Illustrating the Deferred Acceptance Algorithm with R

January 17, 2012

(This article was first published on plausibel, and kindly contributed to R-bloggers)

The Deferred Acceptance Algorithm (DAA) goes back to Gale and Shapley (1962). They introduce a rather simple algorithm that finds a stable matching for example for college admissions or in a marriage market. In a marriage market where M men have preferences over W women, and men take the role of the proposing party, the DAA produces what is called the M-stable matching: each man strictly prefers the M-stable matching to any other potential matching. “Stable” means that no couple of a man and a woman could break the matching by choosing another mate. This is quite a strong result.
Variations of this algoritm are used in Hospital assignments in the USA, whereby recently graduated doctors submit preferences over hospitals, and hospitals submit preferences over graduates. Another application is the kidney exchange, where the algorithm is used to find the best match between a set of donors and a set of receivers. If you’re interested in this, check out Al Roth’s website.

Here I’m going to use R to make a little simulation of this. It’s not a spectacular movie, but it shows you how the algorithm works. So here goes: We have M men and W women in a marriage market, and each participant has a complete set of preferences (a ranking) over all participants of the other sex. In the demonstration I assumed strict preferences (no indifference between any 2 members) and that nobody wants to be single, but the algorithm can handle this.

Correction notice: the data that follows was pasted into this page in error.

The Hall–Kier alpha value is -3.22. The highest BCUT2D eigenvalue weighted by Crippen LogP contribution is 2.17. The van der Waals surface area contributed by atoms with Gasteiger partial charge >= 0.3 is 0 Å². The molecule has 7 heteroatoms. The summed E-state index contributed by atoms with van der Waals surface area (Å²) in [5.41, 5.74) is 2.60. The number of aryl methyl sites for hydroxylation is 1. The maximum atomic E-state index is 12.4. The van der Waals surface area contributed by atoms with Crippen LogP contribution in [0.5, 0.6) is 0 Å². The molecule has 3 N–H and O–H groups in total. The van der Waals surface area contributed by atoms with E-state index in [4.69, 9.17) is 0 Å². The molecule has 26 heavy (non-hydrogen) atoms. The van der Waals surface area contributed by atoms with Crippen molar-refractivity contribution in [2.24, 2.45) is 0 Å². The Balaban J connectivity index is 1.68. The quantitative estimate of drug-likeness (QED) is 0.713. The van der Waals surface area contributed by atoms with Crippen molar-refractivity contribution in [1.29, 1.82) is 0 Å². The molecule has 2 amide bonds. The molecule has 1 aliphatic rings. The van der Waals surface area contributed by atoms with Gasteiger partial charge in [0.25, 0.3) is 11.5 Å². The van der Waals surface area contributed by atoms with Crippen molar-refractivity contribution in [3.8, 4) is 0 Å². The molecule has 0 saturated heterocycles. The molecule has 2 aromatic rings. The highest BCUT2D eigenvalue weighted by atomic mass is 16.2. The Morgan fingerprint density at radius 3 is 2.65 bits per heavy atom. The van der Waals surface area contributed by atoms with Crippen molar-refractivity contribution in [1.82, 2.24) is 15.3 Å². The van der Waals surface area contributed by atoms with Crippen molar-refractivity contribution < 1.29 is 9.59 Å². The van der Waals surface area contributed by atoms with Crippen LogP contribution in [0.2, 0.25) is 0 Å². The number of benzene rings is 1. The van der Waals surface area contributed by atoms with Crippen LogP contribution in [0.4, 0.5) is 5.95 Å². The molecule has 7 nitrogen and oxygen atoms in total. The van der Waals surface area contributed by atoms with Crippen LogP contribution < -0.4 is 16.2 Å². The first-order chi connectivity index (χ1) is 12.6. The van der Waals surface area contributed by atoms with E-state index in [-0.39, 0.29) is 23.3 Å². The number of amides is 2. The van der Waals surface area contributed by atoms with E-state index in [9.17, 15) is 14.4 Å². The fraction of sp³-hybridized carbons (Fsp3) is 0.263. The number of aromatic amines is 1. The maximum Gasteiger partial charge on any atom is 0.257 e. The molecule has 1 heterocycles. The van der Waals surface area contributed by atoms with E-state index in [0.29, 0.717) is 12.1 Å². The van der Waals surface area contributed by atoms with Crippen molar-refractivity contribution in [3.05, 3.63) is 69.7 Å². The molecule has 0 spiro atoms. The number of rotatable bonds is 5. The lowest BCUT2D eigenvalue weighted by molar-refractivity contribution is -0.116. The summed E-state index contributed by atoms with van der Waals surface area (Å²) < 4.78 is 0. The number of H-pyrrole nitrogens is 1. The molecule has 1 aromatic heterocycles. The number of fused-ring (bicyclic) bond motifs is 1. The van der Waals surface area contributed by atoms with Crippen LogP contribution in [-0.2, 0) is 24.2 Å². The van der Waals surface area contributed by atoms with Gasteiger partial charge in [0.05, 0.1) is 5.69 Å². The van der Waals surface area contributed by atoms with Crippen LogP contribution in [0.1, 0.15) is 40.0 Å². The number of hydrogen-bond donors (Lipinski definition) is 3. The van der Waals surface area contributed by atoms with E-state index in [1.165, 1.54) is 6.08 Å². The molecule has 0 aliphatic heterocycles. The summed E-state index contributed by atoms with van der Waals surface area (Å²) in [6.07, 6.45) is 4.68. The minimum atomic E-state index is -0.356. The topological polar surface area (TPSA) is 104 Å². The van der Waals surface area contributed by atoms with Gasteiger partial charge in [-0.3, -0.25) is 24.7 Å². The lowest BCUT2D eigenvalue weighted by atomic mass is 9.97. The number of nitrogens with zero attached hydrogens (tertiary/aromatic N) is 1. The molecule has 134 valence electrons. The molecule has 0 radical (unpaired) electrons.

1. in round one all men are single. They propose to their highest preference-woman.
  2. Each woman who receives at least one proposal picks her highest preference from the set of proposers. Otherwise she stays single. Men who were rejected, go back to the set of singles.
  3. in Round two, all remaining singles propose to their second preference. All women who receive proposals accept the best mate. If there was a mate “deferentially accepted”, i.e. some man from round one, he is released back into the set of singles.
  4. the algorithm stops once we cycled over all W preferences, or if there are no more male singles left. At that point the current match is the one that gets implemented.
For this demonstration I used the animation package, which is a very nice way to just record multiple plots and wrap them into some output file of your choice. The code is below.

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